Situational Awareness | Women’s Self Defense
Lethal Ladies, Part 1
We often hear about “Situational Awareness” and the role it can play in Women’s Self Defense. When I train women clients in Krav Maga, I always include a running dialogue about awareness, predator optics, victim selection and strategies to minimize our “attractiveness” as victims. Awareness skills are not as common as you might think among the general population and need to be developed through practice and exercise, just like any other skill. We increase our ability to notice things in our environment by purposely doing so and making it habit. After some training in what to look for, I give my trainees “homework” to both sharpen their observation skills and help them develop catalogues of useful information that can be accessed under stress if the need arises. How do we do we maximize situational awareness? We do it by paying attention to our physical environment and the people in it. The goal is to develop a sense of what is normal for any given environment and watch for people or situations that don’t fit. In their book Left Of Bang, Patrick Van Horne and Jason Riley discuss how Marines on patrol in hostile territories, where terrorists hide among the general population, are taught to develop baselines for their areas of operation (normal) and actively look for people and things that don’t fit (anomalies from that baseline). These techniques originally developed to hunt terrorists are applicable for spotting criminals and would-be attackers here on the streets of America. This is not some form of magic or extra special mental powers, but simply paying attention to your surroundings and developing a sense of what typically should occur (absence of normal or the presence of abnormal). If activity falls outside of the normal parameters, it does not automatically mean someone is a terrorist or criminal, but does indicate that this situation or person requires additional watching or scrutiny. Many times there will be a rational explanation for the anomaly, but we never want to rationalize the behavior or explain it away in our own minds until the facts justify doing so.
How Do We Develop Situational Awareness Skills?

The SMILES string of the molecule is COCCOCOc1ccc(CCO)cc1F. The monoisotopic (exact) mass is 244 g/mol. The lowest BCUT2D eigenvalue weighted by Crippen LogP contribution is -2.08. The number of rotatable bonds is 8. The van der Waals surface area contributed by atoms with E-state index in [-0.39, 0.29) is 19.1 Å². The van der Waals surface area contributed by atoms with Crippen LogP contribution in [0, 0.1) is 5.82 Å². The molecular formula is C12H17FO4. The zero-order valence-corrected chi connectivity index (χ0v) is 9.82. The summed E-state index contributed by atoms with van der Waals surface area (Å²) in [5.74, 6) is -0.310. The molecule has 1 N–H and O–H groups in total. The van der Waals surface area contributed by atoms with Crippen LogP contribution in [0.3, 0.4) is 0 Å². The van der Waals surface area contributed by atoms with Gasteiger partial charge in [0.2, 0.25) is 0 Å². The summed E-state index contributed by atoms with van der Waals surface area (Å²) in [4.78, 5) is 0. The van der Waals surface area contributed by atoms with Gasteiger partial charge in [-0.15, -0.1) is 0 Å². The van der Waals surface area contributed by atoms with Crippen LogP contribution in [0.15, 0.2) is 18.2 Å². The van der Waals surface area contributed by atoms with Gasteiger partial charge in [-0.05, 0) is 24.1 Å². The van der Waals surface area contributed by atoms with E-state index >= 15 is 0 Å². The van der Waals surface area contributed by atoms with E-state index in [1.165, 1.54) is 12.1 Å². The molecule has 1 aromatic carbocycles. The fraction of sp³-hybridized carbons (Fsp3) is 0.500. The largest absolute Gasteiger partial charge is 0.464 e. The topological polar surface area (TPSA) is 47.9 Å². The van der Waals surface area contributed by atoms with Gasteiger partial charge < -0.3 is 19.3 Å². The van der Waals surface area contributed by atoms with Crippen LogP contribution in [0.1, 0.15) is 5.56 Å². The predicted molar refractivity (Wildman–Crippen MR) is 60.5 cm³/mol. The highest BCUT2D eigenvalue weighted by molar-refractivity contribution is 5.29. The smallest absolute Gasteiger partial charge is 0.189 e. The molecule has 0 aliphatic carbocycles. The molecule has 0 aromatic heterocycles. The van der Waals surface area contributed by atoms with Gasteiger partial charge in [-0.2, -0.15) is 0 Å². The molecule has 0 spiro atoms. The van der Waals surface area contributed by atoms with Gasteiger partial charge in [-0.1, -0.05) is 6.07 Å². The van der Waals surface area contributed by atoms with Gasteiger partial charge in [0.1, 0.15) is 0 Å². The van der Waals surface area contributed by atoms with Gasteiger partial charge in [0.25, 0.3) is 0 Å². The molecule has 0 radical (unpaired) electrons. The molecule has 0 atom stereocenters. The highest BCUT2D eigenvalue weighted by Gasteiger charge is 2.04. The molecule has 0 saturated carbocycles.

First, we make the conscious decision to practice observation and make it a habit. Colonel Jeff Cooper describes “Condition Yellow”, as a state of readiness where we observe our environment in scan mode, not focused on any specific threat, but watching for general threats in our environment. When was the last time you were walking down the street and you observed someone staring at their cell phone (IPad, IPod, etc.), oblivious to their surroundings to the point that they almost bump in to you as they are walking? Here is an example we can all relate to. This is an easy trap to fall in to as we become preoccupied with our busy lives. I call this “task fixation”, where we become so engrossed in a task that we lose our peripheral awareness to our surroundings. This is a sort of self-imposed tunnel vision which puts us at risk for accidents, missed opportunities and, yes, predator attacks. The cell phone zombie I described has zero situational awareness and is advertising that fact. Don’t be a zombie. Pay attention. Getting started is that simple. Next time you are at the mall, get a cup of coffee and sit in the food court. Watch the people around you and look for patterns. Mothers with children will be doing different things than teenage couples or mall workers. Pay attention to spatial relationships between people, how they interact, how they converse. Soon you will be able to make educated guesses (deductions) about their relationship to each other, their roles and status in the group. This is how we develop the “catalogues” about human behavior and the environment that I mentioned earlier. Van Horne talks about “Domains” which are areas of observation that Marines use to catalogue the environment and indicate specific clues about what is occurring. Each Domain (Kinesics, Biometrics, Proxemics, Geographics, , Iconography and Atmospherics) is a specific area of observation that can paint the picture of what is occurring in any given environment. A good trick many law enforcements officers use (I still use it extensively) is to run a mental narrative of what you observe in your own mind. You make observations, develop baselines, categorize anomalies. When you come across an anomaly, ask yourself, “so what?” (i.e. “What does this mean to my safety? What are possible outcomes to this behavior?”). Further observation or investigation will often produce a rational, fact based explanation. But that is the key – further observation and/or investigation, NOT rationalizing the anomaly based on hope or “it will never happen to me” thinking. If there is no good explanation for the anomaly, you need to take action. That action can be as simple as leaving the area. That is the cycle you want to develop through practice: Observation Commentary; Development of Baselines; Cataloging Anomalies; Observing Further/Taking Action.